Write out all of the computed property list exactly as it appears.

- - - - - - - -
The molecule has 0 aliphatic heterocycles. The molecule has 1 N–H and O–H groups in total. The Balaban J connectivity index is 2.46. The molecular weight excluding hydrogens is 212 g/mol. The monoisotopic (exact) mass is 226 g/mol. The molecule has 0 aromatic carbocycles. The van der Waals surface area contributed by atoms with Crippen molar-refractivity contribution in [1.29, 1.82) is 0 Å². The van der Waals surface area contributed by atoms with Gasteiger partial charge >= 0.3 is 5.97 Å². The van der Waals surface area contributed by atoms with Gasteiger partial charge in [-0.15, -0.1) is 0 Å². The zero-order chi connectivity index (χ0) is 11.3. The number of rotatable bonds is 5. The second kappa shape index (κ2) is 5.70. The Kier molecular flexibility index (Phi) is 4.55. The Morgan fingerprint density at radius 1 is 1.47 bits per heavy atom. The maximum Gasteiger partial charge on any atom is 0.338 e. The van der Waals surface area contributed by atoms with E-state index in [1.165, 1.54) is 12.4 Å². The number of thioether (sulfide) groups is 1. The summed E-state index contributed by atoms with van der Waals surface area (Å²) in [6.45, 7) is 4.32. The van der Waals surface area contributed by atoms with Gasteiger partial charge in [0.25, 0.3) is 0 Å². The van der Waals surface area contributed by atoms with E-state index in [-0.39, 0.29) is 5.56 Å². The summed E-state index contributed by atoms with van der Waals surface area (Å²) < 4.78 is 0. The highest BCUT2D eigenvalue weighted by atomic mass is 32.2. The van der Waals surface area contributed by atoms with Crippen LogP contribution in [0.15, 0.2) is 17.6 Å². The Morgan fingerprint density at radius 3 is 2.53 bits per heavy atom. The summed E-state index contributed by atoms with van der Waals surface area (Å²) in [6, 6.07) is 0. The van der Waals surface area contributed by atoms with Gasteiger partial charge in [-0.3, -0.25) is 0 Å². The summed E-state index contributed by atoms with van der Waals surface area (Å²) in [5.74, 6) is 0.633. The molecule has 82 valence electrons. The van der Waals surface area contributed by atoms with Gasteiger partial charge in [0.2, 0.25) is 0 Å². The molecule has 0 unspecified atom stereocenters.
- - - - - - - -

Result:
The molecule has 0 aliphatic heterocycles. The molecule has 1 N–H and O–H groups in total. The Balaban J connectivity index is 2.46. The molecular weight excluding hydrogens is 212 g/mol. The monoisotopic (exact) mass is 226 g/mol. The molecule has 0 aromatic carbocycles. The van der Waals surface area contributed by atoms with Crippen molar-refractivity contribution in [1.29, 1.82) is 0 Å². The van der Waals surface area contributed by atoms with Gasteiger partial charge >= 0.3 is 5.97 Å². The van der Waals surface area contributed by atoms with Gasteiger partial charge in [-0.15, -0.1) is 0 Å². The zero-order chi connectivity index (χ0) is 11.3. The number of rotatable bonds is 5. The second kappa shape index (κ2) is 5.70. The Kier molecular flexibility index (Phi) is 4.55. The Morgan fingerprint density at radius 1 is 1.47 bits per heavy atom. The maximum Gasteiger partial charge on any atom is 0.338 e. The van der Waals surface area contributed by atoms with E-state index in [1.165, 1.54) is 12.4 Å². The number of thioether (sulfide) groups is 1. The summed E-state index contributed by atoms with van der Waals surface area (Å²) in [6.45, 7) is 4.32. The van der Waals surface area contributed by atoms with Gasteiger partial charge in [0.25, 0.3) is 0 Å². The van der Waals surface area contributed by atoms with E-state index in [-0.39, 0.29) is 5.56 Å². The summed E-state index contributed by atoms with van der Waals surface area (Å²) < 4.78 is 0. The highest BCUT2D eigenvalue weighted by atomic mass is 32.2. The van der Waals surface area contributed by atoms with Crippen LogP contribution in [0.15, 0.2) is 17.6 Å². The Morgan fingerprint density at radius 3 is 2.53 bits per heavy atom. The summed E-state index contributed by atoms with van der Waals surface area (Å²) in [6, 6.07) is 0. The van der Waals surface area contributed by atoms with Gasteiger partial charge in [-0.3, -0.25) is 0 Å². The summed E-state index contributed by atoms with van der Waals surface area (Å²) in [5.74, 6) is 0.633. The molecule has 82 valence electrons. The van der Waals surface area contributed by atoms with Gasteiger partial charge in [0.2, 0.25) is 0 Å². The molecule has 0 unspecified atom stereocenters.